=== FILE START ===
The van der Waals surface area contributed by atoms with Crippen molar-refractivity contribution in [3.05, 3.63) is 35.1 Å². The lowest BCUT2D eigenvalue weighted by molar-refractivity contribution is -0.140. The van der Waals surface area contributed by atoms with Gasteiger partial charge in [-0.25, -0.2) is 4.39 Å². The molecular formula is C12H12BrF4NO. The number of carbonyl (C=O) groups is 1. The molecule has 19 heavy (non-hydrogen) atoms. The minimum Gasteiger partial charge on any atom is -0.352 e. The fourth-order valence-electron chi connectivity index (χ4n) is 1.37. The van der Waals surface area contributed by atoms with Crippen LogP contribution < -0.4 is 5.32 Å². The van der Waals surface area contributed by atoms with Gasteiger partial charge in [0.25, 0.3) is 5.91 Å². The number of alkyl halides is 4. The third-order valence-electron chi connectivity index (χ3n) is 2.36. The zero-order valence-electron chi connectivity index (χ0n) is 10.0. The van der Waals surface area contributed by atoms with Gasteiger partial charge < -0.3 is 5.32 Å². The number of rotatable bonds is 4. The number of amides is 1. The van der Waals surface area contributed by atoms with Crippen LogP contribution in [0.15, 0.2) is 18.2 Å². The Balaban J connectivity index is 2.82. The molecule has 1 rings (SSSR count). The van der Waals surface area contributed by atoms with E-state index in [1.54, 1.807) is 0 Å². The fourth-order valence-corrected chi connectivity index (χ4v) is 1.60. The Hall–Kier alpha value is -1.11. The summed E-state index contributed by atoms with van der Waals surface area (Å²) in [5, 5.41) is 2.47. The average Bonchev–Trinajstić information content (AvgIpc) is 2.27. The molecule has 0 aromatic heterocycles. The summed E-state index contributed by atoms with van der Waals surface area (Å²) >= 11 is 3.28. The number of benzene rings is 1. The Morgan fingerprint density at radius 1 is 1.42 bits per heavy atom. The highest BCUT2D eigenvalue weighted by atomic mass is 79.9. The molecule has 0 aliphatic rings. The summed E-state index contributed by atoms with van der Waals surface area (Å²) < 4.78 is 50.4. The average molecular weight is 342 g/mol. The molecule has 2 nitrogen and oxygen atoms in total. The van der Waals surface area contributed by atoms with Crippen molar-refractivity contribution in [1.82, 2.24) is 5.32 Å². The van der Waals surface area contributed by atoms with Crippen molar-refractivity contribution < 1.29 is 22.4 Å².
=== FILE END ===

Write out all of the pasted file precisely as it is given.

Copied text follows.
The van der Waals surface area contributed by atoms with Crippen molar-refractivity contribution in [3.05, 3.63) is 35.1 Å². The lowest BCUT2D eigenvalue weighted by molar-refractivity contribution is -0.140. The van der Waals surface area contributed by atoms with Gasteiger partial charge in [-0.25, -0.2) is 4.39 Å². The molecular formula is C12H12BrF4NO. The number of carbonyl (C=O) groups is 1. The molecule has 19 heavy (non-hydrogen) atoms. The minimum Gasteiger partial charge on any atom is -0.352 e. The fourth-order valence-electron chi connectivity index (χ4n) is 1.37. The van der Waals surface area contributed by atoms with Crippen LogP contribution < -0.4 is 5.32 Å². The van der Waals surface area contributed by atoms with Gasteiger partial charge in [0.25, 0.3) is 5.91 Å². The number of alkyl halides is 4. The third-order valence-electron chi connectivity index (χ3n) is 2.36. The zero-order valence-electron chi connectivity index (χ0n) is 10.0. The van der Waals surface area contributed by atoms with Gasteiger partial charge < -0.3 is 5.32 Å². The number of rotatable bonds is 4. The number of amides is 1. The van der Waals surface area contributed by atoms with Crippen LogP contribution in [0.15, 0.2) is 18.2 Å². The Balaban J connectivity index is 2.82. The molecule has 1 rings (SSSR count). The van der Waals surface area contributed by atoms with E-state index in [1.54, 1.807) is 0 Å². The fourth-order valence-corrected chi connectivity index (χ4v) is 1.60. The Hall–Kier alpha value is -1.11. The summed E-state index contributed by atoms with van der Waals surface area (Å²) in [5, 5.41) is 2.47. The average Bonchev–Trinajstić information content (AvgIpc) is 2.27. The molecule has 0 aromatic heterocycles. The summed E-state index contributed by atoms with van der Waals surface area (Å²) >= 11 is 3.28. The number of benzene rings is 1. The Morgan fingerprint density at radius 1 is 1.42 bits per heavy atom. The highest BCUT2D eigenvalue weighted by atomic mass is 79.9. The molecule has 0 aliphatic rings. The summed E-state index contributed by atoms with van der Waals surface area (Å²) < 4.78 is 50.4. The average molecular weight is 342 g/mol. The molecule has 2 nitrogen and oxygen atoms in total. The van der Waals surface area contributed by atoms with Crippen molar-refractivity contribution in [1.82, 2.24) is 5.32 Å². The van der Waals surface area contributed by atoms with Crippen molar-refractivity contribution < 1.29 is 22.4 Å².